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Social Media Can Affect Employment Opportunities

Social Media Can Affect Employment Opportunities

With social media on the rise and no end in sight, it’s important for those on the hunt for a new job to comb through their social media accounts to find anything that may cost them the job.

Some don’t realize that their actions on social media can affect their job prospects. Monster asks, “Do you perceive your social media profiles/presence more as an asset or liability?” Forty percent of respondents answered that it neither is an asset nor liability.

A spotless resume and well-constructed cover letter can be easily tossed in the trash if the online profile paints a different picture. According to Vicki Salemi, a Career Expert for Monster, employers are looking for things they consider unprofessional and they’re also looking for inconsistencies.

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A picture on Facebook or tweet may seem funny, but consider how a hiring professional will see it. Employers want a candidate that can represent the company; and your actions on social media can show them an unfavorable side of you.

Don’t be caught in a lie. You wouldn’t want something on your profile to contradict what you said on your resume or in an interview.

“Maybe the candidate said they left a job because they were burned out and wanted to travel,” said Salemi. “But their Twitter feed reveals that they were let go and didn’t travel at all – instead they were on a staycation in their backyard.”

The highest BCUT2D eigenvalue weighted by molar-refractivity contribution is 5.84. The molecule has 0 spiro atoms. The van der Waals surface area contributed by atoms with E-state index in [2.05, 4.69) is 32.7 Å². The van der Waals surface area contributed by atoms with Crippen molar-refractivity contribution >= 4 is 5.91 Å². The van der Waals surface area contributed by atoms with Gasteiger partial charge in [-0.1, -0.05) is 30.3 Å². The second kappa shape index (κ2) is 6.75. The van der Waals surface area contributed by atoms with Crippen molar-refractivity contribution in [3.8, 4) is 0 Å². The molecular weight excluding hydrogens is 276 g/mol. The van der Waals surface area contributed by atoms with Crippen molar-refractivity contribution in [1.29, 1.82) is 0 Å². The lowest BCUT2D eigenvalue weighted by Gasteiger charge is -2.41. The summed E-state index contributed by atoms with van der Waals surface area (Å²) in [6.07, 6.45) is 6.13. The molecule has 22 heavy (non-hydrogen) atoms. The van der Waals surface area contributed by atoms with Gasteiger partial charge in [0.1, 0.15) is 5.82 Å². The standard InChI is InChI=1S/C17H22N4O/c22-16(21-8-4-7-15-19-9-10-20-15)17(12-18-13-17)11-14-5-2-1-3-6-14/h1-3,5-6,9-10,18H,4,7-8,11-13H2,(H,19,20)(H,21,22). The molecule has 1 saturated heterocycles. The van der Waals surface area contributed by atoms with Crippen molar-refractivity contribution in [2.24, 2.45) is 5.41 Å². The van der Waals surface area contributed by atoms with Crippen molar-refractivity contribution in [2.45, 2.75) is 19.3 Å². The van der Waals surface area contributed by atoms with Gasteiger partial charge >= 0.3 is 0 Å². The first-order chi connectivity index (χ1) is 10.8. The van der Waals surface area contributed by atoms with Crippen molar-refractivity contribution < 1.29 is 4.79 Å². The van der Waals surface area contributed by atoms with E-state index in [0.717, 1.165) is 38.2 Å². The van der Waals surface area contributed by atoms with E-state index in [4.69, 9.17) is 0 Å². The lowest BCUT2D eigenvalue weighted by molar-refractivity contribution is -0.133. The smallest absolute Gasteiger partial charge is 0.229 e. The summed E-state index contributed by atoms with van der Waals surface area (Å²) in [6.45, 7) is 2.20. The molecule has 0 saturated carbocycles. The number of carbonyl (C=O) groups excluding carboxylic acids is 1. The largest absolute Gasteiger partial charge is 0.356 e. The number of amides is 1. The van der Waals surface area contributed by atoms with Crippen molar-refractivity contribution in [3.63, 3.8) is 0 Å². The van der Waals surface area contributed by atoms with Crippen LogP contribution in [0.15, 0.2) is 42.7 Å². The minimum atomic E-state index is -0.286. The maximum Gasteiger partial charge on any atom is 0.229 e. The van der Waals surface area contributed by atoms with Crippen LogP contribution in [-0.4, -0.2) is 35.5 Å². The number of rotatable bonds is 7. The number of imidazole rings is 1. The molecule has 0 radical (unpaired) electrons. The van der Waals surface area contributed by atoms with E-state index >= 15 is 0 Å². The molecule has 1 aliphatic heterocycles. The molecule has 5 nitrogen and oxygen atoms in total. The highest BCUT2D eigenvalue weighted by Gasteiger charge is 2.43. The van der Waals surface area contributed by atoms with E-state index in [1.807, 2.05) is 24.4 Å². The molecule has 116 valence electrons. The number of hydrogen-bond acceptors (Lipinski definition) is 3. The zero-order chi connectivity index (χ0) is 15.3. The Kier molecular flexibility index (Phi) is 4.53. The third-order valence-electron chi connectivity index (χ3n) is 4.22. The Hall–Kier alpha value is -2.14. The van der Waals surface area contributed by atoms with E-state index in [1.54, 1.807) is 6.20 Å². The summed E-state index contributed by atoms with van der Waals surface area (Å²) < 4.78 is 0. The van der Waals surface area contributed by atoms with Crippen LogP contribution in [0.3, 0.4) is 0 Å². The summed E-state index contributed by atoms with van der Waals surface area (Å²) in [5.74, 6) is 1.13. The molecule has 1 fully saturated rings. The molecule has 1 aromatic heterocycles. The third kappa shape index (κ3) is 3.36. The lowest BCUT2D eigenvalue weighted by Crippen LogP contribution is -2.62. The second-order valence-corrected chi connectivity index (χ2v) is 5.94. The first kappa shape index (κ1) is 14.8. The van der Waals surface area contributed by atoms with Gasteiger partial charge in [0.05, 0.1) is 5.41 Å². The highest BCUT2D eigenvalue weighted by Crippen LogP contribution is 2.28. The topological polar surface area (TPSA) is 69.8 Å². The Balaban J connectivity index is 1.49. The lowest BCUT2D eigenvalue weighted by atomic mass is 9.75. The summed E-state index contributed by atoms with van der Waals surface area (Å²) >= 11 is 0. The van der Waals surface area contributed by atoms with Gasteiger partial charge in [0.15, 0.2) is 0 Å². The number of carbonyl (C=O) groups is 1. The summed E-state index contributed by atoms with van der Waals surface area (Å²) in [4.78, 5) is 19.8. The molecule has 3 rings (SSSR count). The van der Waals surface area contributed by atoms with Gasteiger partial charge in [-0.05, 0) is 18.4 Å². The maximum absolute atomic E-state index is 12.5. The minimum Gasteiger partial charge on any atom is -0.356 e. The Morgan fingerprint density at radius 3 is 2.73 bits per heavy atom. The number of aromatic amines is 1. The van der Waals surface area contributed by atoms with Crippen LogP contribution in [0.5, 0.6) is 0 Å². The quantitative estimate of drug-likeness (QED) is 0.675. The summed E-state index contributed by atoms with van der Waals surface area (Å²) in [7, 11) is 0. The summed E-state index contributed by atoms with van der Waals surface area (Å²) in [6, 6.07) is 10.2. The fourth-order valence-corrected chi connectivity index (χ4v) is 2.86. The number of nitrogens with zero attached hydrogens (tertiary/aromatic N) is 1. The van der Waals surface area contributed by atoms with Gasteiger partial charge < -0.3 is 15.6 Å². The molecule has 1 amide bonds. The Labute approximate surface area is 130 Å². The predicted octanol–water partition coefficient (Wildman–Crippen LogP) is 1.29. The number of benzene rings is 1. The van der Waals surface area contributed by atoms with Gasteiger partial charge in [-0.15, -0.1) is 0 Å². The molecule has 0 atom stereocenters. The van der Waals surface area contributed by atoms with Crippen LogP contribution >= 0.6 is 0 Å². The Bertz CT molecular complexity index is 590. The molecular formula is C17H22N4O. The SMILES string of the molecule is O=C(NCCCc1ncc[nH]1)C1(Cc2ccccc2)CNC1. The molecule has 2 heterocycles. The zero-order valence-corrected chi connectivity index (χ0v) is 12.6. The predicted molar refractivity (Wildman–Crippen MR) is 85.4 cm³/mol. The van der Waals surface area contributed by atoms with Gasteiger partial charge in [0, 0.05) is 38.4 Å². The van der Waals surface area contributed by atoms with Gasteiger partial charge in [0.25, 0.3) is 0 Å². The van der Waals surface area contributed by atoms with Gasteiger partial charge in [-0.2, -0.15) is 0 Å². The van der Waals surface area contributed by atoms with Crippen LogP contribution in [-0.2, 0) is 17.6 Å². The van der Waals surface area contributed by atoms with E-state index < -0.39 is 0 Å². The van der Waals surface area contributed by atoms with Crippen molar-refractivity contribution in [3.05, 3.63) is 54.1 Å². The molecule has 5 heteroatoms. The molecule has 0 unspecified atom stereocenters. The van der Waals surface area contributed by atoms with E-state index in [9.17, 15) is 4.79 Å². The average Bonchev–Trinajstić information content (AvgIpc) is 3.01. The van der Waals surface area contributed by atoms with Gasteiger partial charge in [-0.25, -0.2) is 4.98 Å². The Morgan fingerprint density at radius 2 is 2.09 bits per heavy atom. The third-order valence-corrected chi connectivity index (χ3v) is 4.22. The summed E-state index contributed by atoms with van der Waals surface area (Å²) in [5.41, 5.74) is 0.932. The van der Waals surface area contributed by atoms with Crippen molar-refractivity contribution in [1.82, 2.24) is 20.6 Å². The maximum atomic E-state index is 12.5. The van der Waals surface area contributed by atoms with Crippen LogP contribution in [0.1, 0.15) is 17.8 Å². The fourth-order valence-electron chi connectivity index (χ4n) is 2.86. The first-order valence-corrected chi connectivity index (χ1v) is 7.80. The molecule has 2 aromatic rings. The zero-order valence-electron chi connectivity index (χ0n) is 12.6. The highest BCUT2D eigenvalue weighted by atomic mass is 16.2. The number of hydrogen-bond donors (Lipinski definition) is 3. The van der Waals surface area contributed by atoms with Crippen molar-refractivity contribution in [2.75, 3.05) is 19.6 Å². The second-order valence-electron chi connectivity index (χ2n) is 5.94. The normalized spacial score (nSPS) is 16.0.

Anything unsavory or inconsistent will give the hiring professionals a reason to pass over your application in favor for another. Additionally, even if you land the job, your social media actions can jeopardize your position.

“I’ve seen employees get fired because they carelessly posted something unprofessional on social media – even on their private Facebook account,” said Salemi.

According to Colorado news station, Denver 7, Texas Roadhouse recently fired a waitress at its Colorado location because she tweeted “If we had a real life purge I would kill as many Mexicans as I could in one night #learnhowtotipyou [expletive].”

There are many positive ways that your social media presence can actually help you get and keep a job. Depending on the position you’re applying for, employers may look to your social media profiles to see if you demonstrate your skills.

“[Employers might search for] a candidate’s online portfolio,” said Salemi. “For instance, if the candidate pursues a job in social media or for something creative like a headline writer, checking out their Twitter feeds is an effective way for employers to gain insight into the candidate’s creativity and writing chops.”

Sometimes hiring professionals are trying to learn about your personality, and your social media accounts are a good place to start.

“Someone’s social feed can say a lot about them in terms of ethics, professionalism and voice,” said Salemi. “Social media accounts, in a positive way, can shed light on characteristics of a candidate that employers may not otherwise see.”

So instead of straying away from your favorite social media sites, you can use them to boost your chances at landing the job. But they just might need a quick look-over before showtime.

Alternatively, you can utilize the privacy settings on your accounts. Even if you use strict privacy settings, Salemi has a few words of caution, “Assume nothing is private and think before you post.”

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The Mlnarik Law Group, Inc.

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